My previous two blogs highlighted some of the hurdles confronting the application of the 2011 Law 1448, which aims to return land that is now owned by banana plantations and large cattle ranchers to its previous owners. More recently, another set of opponents has emerged against the law—Antioquian Syndicate , which forms part of the most powerful economic conglomerate, known colloquially as “los Cacaos.” Combined, they control nearly 30% of Colombia's GDP . The Antioquia Syndicate is the largest of the six members of the conglomerate, employing 110.000 workers, and controlling 6.4% of the GDP.
Now, new evidence is surfacing that exposes a Syndicate company—Argos Cement—as one of the largest land usurpers. Approximately 40,000 hectares  are currently in dispute, suspected of having been appropriated illicitly in Montes de Maria, a well-known conflict area.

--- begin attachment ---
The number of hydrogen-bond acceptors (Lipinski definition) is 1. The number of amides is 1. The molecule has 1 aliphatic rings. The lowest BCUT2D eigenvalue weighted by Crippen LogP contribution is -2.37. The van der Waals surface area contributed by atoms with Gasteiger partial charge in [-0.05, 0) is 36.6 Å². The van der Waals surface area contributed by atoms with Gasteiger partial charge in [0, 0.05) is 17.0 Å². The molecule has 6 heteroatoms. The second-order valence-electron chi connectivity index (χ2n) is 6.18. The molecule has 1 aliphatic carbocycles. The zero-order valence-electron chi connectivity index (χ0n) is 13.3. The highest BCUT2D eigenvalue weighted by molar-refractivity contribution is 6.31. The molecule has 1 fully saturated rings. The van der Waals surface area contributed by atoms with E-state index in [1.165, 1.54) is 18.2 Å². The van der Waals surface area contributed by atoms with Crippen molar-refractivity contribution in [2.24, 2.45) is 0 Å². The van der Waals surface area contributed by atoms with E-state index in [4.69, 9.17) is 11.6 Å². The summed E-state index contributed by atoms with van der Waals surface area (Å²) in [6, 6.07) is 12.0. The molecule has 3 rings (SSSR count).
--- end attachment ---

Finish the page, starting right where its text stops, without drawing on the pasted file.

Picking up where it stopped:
Companies like Argos Cement will be tried by agrarian judges under the law 1448 to determine whether those purchases were done in "good faith." They will have to prove that the land was bought from "legal" third parties. This process is alarming to the Antioquian Syndicate, and other members of the Cacaos, and has placed them on a collision course with the government of President Juan Manuel Santos.
As a result, Colombia's government will have to choose between two options: 1. Water down the application of Law 1448 to protect the interests of the dominant classes, which have now consolidated into a powerful new faction; or 2. Return the lands to the dispossessed peasants.
This challenge will test the strength of Colombia's government, and show whether it is strong enough to resist the influence of large land owning classes.
See "President Santos and the Question of Land Reform in Colombia (Part I) " and "Part II ."
For more from Nazih Richani's blog, Colombian Cuadernos, visit nacla.org/blog/cuadernos-colombianos , or see the July/August 2009 NACLA Report, "Coercion Incorporated: Paramilitary Colombia ." See also "Show Time in Necocli, Colombia " and "Colombia's Catch 22: Undermining the Victims' Law ," by Nazih Richani, and "Victims Law Decree Fails Afro-Colombian Communities .